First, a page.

If you're interested, I can tell you where you can get a 5Ah LiFePo4 battery pack with built-in BMS for $50. They can be charged with any kind of wallwart that puts out 14-18 volts. The BMS built inside the battery pack regulates the charge, so no special external charger is required.
     
    Last edited: Dec 3, 2017
    K5ITM likes this.
  3. N6MST

    N6MST Ham Member QRZ Page

    Watch your voltage with the MTR, you REALLY don't want to supply more than 12 volts. Many 12v batteries actually provide voltages higher than 12 when fully charged. If that's the case with LiFePO4 batteries (I don't know, never used one myself) you stand a good chance of frying your radio unless you use some sort of regulator to step down the voltage.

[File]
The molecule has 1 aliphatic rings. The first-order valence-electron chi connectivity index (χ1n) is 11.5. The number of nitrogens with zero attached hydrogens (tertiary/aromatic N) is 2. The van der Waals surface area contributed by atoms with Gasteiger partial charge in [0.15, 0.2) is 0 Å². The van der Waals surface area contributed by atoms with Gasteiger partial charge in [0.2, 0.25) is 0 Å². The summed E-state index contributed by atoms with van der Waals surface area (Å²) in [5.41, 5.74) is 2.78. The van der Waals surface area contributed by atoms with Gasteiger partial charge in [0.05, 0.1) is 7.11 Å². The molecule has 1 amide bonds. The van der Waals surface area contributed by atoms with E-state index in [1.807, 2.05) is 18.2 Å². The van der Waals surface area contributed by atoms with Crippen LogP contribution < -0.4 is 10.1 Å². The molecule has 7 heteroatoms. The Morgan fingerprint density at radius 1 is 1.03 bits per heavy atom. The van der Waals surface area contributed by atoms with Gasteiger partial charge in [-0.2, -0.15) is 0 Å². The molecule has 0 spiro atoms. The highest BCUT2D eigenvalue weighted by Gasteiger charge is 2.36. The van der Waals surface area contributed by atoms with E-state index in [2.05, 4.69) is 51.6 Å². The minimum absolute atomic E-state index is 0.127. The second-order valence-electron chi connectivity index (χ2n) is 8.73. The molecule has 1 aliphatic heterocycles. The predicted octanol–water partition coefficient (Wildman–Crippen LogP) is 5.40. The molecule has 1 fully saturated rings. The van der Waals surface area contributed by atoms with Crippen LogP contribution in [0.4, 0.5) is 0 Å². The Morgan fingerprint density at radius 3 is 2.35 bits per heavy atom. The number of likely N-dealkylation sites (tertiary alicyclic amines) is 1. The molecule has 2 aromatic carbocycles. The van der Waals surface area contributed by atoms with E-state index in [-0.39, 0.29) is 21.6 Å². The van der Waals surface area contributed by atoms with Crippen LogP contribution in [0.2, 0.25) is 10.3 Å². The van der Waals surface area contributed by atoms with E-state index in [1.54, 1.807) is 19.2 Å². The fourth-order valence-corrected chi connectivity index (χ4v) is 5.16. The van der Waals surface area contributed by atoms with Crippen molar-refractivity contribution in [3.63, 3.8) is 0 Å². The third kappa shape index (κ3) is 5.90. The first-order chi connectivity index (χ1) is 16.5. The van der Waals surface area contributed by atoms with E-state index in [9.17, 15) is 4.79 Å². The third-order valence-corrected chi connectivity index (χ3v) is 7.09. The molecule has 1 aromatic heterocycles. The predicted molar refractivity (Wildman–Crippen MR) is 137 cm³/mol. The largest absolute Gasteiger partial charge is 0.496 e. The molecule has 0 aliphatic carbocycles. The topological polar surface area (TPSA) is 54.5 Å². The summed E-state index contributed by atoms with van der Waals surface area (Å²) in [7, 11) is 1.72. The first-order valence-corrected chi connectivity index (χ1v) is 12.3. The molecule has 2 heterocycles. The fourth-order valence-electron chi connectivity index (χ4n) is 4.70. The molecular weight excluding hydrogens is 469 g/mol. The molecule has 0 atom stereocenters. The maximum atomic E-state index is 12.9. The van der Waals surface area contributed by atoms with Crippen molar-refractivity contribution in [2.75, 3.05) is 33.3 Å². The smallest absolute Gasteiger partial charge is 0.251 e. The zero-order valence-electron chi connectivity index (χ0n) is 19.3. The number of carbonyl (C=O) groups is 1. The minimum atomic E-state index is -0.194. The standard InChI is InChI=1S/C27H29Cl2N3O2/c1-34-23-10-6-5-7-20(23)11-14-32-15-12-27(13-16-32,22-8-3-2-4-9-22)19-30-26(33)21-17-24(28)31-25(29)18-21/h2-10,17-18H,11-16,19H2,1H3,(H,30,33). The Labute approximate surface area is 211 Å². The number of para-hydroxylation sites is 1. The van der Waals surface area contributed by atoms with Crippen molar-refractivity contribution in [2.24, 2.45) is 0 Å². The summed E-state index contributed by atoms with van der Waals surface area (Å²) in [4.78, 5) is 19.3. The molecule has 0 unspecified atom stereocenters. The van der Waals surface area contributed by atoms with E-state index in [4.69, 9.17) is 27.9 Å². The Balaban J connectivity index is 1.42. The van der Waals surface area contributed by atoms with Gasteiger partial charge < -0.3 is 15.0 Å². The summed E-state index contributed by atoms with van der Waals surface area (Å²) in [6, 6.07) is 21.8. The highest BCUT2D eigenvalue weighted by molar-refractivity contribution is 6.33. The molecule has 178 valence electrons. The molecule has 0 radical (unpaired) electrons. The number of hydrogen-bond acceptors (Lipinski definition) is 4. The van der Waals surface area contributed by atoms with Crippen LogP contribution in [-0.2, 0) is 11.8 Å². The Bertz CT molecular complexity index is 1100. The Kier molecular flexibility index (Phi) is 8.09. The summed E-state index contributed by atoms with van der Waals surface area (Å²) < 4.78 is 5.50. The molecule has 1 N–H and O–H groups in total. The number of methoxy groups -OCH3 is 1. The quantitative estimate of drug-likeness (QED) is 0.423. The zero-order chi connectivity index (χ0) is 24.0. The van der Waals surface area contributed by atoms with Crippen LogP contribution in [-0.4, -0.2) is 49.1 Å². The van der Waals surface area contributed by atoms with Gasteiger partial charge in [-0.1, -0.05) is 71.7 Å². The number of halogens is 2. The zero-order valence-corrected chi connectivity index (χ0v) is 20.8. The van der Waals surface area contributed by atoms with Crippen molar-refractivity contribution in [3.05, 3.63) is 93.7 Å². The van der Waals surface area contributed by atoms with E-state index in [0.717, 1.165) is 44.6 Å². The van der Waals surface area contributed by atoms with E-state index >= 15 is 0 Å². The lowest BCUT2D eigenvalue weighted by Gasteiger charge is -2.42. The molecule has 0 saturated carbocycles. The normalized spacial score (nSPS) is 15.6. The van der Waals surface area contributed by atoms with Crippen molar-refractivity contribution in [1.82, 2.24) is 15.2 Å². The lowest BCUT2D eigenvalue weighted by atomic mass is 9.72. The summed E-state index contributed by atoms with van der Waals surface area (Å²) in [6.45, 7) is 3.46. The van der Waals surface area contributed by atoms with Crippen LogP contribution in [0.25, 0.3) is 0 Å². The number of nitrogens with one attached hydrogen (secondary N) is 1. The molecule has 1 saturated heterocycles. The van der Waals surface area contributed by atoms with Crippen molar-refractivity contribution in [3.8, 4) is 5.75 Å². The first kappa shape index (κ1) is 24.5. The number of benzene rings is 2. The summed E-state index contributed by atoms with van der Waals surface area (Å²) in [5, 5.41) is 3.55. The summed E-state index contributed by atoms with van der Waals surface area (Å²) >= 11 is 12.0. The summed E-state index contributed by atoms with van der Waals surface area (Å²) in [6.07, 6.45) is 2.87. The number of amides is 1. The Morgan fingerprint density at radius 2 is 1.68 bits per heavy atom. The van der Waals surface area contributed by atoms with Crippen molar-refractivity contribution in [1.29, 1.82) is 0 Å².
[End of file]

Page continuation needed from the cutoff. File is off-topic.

That said, I LOVED my MTR3B. I sold it to buy a KX2 and now I am seriously looking at buying another MTR!
     
  4. KD8EDC

    KD8EDC Ham Member QRZ Page

    Thanks for the responses!

    With respect to the 817, I'm really only looking for a very small CW only rig. If I want more bells and whistles, I can always take my KX3 along. That said, I am interested in a good LiFePO4 battery....did I say LiPo? Must have been sleepy. I know better! Per a subsequent post, to power the MTR5B I'd need to be sure the output is no more than 12 Volts. Is that the case with the battery you're referring to? If so, I'd be very interested in where they are available.

    Thanks for the help!

    Mark KD8EDC
     
    KC8VWM likes this.
  5. KC8VWM

    KC8VWM Ham Member QRZ Page

    Practically any battery you purchase that is labelled as "12 volts" is going to be delivering more than 12 volts.